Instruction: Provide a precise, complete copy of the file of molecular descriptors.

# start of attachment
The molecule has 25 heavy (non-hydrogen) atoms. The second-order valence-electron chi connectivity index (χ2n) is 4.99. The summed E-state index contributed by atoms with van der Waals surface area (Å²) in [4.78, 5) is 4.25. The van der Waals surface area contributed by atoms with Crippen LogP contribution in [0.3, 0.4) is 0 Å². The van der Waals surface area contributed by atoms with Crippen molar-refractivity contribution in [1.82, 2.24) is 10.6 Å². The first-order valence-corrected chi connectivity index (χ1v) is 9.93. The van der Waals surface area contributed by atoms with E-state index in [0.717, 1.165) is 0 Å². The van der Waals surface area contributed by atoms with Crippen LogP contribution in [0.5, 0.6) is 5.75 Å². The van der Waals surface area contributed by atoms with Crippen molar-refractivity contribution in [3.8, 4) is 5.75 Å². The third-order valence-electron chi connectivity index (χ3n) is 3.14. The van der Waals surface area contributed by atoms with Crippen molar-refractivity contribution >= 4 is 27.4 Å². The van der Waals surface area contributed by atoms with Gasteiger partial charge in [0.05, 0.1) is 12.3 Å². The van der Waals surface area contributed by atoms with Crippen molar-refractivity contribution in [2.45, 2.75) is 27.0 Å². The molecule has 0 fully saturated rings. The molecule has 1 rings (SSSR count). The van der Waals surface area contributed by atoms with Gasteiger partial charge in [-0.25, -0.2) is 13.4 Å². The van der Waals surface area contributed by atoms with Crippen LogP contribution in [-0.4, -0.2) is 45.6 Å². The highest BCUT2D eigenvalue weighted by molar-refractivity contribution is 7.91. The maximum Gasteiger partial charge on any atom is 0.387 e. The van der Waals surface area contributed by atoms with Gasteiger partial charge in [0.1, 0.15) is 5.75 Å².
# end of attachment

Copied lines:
The molecule has 25 heavy (non-hydrogen) atoms. The second-order valence-electron chi connectivity index (χ2n) is 4.99. The summed E-state index contributed by atoms with van der Waals surface area (Å²) in [4.78, 5) is 4.25. The van der Waals surface area contributed by atoms with Crippen LogP contribution in [0.3, 0.4) is 0 Å². The van der Waals surface area contributed by atoms with Crippen molar-refractivity contribution in [1.82, 2.24) is 10.6 Å². The first-order valence-corrected chi connectivity index (χ1v) is 9.93. The van der Waals surface area contributed by atoms with E-state index in [0.717, 1.165) is 0 Å². The van der Waals surface area contributed by atoms with Crippen LogP contribution in [0.5, 0.6) is 5.75 Å². The van der Waals surface area contributed by atoms with Crippen molar-refractivity contribution in [3.8, 4) is 5.75 Å². The third-order valence-electron chi connectivity index (χ3n) is 3.14. The van der Waals surface area contributed by atoms with Crippen molar-refractivity contribution >= 4 is 27.4 Å². The van der Waals surface area contributed by atoms with Gasteiger partial charge in [0.05, 0.1) is 12.3 Å². The van der Waals surface area contributed by atoms with Crippen molar-refractivity contribution in [2.45, 2.75) is 27.0 Å². The molecule has 0 fully saturated rings. The molecule has 1 rings (SSSR count). The van der Waals surface area contributed by atoms with Gasteiger partial charge in [-0.25, -0.2) is 13.4 Å². The van der Waals surface area contributed by atoms with Crippen LogP contribution in [-0.4, -0.2) is 45.6 Å². The highest BCUT2D eigenvalue weighted by molar-refractivity contribution is 7.91. The maximum Gasteiger partial charge on any atom is 0.387 e. The van der Waals surface area contributed by atoms with Gasteiger partial charge in [0.1, 0.15) is 5.75 Å².